Should we be concerned that demand for corn for ethanol will lead to increased prices of corn based food products for consumers?
I'm more concerned with the corn used for animal feed vs. human consumption (as in Corn Chips). Corn raised for direct human consumption is a very small part of the total market for corn. It's production and cost functions are quite different from other types of corn. The different types of corn are not likely close substitutes in production. (even soybeans and corn for feed are likely better substitutes) I'm not sure if most corn producers grow more or less corn for human consumption based on demands for ethanol or livestock feed since it's not the same corn (this is also a strong rebuttal to those who laud the comment 'eat a steak starve an African').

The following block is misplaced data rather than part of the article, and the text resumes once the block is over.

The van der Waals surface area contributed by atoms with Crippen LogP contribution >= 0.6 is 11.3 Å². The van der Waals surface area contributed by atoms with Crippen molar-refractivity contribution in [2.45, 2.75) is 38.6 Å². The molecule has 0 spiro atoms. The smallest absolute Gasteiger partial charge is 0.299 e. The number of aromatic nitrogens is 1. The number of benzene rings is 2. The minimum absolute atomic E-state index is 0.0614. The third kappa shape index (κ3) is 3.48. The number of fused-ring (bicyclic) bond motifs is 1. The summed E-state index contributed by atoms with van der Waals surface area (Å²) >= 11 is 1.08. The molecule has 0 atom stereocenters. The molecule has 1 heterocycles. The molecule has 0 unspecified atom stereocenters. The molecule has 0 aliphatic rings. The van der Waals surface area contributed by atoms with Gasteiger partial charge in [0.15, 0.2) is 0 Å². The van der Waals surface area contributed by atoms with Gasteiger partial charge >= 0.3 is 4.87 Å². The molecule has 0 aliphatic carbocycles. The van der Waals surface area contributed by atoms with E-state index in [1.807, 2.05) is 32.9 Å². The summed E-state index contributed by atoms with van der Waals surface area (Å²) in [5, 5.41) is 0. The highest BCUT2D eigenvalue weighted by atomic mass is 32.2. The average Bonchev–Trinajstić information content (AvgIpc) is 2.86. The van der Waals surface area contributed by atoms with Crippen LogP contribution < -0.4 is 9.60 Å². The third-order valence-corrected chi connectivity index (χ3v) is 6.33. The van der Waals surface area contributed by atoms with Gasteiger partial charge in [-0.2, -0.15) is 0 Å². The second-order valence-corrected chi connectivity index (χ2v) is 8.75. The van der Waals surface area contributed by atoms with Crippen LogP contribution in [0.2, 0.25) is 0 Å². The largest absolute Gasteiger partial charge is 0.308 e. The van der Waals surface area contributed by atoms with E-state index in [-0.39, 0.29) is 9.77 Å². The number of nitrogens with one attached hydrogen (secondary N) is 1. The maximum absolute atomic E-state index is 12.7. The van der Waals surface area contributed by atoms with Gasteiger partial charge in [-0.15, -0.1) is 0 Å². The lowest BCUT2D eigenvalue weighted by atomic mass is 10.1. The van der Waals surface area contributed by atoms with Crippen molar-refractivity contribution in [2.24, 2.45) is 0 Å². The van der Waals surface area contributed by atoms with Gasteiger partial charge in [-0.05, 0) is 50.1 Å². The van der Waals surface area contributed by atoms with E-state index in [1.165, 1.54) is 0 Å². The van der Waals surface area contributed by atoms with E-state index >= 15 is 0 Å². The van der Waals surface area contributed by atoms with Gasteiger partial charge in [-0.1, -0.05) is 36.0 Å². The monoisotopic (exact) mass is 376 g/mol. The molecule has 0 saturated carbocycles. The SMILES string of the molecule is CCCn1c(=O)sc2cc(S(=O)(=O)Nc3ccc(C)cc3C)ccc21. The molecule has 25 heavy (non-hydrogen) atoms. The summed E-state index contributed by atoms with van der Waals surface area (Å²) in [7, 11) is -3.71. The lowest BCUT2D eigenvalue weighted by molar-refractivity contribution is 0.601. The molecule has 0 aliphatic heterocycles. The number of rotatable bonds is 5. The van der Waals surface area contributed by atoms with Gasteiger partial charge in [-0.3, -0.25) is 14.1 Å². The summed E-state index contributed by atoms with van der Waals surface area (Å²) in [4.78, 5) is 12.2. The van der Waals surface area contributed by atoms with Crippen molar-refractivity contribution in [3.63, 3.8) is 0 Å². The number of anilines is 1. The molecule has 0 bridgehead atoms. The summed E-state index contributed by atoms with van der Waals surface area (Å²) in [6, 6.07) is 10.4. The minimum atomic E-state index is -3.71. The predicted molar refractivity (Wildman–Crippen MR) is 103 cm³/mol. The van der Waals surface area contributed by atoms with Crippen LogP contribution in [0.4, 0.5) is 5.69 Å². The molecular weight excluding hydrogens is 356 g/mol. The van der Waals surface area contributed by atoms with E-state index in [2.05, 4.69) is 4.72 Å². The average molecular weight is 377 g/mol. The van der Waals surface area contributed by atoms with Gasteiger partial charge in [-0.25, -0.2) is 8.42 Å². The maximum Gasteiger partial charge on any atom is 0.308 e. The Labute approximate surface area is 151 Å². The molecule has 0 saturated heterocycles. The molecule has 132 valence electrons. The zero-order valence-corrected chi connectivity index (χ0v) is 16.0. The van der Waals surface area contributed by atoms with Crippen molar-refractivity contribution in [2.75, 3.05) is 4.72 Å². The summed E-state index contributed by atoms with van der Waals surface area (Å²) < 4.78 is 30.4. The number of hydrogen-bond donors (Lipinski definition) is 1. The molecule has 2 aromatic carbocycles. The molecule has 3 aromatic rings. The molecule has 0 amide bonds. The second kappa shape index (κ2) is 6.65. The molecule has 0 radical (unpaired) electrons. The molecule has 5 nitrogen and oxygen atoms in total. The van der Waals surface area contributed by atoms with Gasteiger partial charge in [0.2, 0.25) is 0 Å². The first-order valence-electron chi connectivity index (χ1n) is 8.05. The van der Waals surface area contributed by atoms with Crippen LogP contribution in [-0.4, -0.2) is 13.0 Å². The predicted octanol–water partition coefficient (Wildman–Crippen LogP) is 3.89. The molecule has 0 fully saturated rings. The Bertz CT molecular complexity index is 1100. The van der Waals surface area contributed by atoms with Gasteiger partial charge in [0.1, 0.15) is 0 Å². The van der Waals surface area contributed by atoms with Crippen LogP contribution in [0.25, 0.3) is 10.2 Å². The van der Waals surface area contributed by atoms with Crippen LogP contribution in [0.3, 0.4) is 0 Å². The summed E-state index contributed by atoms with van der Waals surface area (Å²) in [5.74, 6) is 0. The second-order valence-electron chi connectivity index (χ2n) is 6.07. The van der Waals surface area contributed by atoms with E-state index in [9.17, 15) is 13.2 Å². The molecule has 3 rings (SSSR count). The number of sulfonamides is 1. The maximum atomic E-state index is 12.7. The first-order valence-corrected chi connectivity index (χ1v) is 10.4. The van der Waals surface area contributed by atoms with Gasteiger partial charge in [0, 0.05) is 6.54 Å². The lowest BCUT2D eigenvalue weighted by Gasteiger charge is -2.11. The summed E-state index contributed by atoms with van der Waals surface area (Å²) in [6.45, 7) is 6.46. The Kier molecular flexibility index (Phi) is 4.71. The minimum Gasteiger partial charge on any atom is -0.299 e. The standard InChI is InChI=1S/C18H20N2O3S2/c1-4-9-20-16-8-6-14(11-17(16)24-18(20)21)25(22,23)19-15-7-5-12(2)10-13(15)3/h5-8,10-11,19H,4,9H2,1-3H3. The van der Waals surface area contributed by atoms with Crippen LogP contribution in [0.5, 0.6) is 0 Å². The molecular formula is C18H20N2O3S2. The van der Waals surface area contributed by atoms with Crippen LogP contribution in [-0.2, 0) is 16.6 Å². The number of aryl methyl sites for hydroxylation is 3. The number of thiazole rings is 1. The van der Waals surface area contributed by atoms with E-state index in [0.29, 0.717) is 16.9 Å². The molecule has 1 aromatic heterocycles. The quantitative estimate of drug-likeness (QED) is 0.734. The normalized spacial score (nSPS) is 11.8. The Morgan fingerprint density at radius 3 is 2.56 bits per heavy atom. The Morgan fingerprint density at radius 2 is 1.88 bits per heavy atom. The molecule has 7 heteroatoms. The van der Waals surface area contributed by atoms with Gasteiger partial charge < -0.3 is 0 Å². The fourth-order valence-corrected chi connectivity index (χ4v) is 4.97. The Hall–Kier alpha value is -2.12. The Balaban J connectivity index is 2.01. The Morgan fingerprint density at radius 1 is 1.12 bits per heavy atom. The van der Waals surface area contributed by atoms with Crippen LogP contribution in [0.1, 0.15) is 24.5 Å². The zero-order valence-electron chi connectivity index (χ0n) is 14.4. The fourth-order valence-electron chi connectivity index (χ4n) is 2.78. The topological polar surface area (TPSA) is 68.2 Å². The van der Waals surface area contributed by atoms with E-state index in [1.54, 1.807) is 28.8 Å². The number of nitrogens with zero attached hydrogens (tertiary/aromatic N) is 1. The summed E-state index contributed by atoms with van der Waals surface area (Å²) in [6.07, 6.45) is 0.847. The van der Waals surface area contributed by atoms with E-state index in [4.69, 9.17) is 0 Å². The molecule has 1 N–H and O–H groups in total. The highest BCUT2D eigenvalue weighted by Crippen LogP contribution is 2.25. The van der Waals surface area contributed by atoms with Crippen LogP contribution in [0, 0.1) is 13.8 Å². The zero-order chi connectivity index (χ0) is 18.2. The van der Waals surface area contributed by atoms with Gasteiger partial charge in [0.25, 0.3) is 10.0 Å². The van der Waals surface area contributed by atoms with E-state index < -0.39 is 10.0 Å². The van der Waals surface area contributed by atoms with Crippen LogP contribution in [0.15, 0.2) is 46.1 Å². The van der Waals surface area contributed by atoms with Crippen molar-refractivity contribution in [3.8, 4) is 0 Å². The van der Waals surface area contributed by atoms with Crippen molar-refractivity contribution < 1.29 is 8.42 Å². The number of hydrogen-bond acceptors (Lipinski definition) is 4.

Although I agree if corn for ethanol and animal feed becomes profitable enough, some producers may retool and switch to producing commodity grade corn, causing increased price pressures in the food markets as indicated in the previous post.
But for now I think we'll see greater ramifications from the livestock markets and meat prices. We'll see more corn acres grown at the expense of soybeans, driving up their prices as well.
From the livestock producer's perspective, a good policy question would be, why should government be legislatively creating demand for ethanol and creating a boom market for one industry segment, while increasing the costs (in corn and feed prices) in another. Of course there is debate and on going research being done related to how this is actually going to affect livestock producers.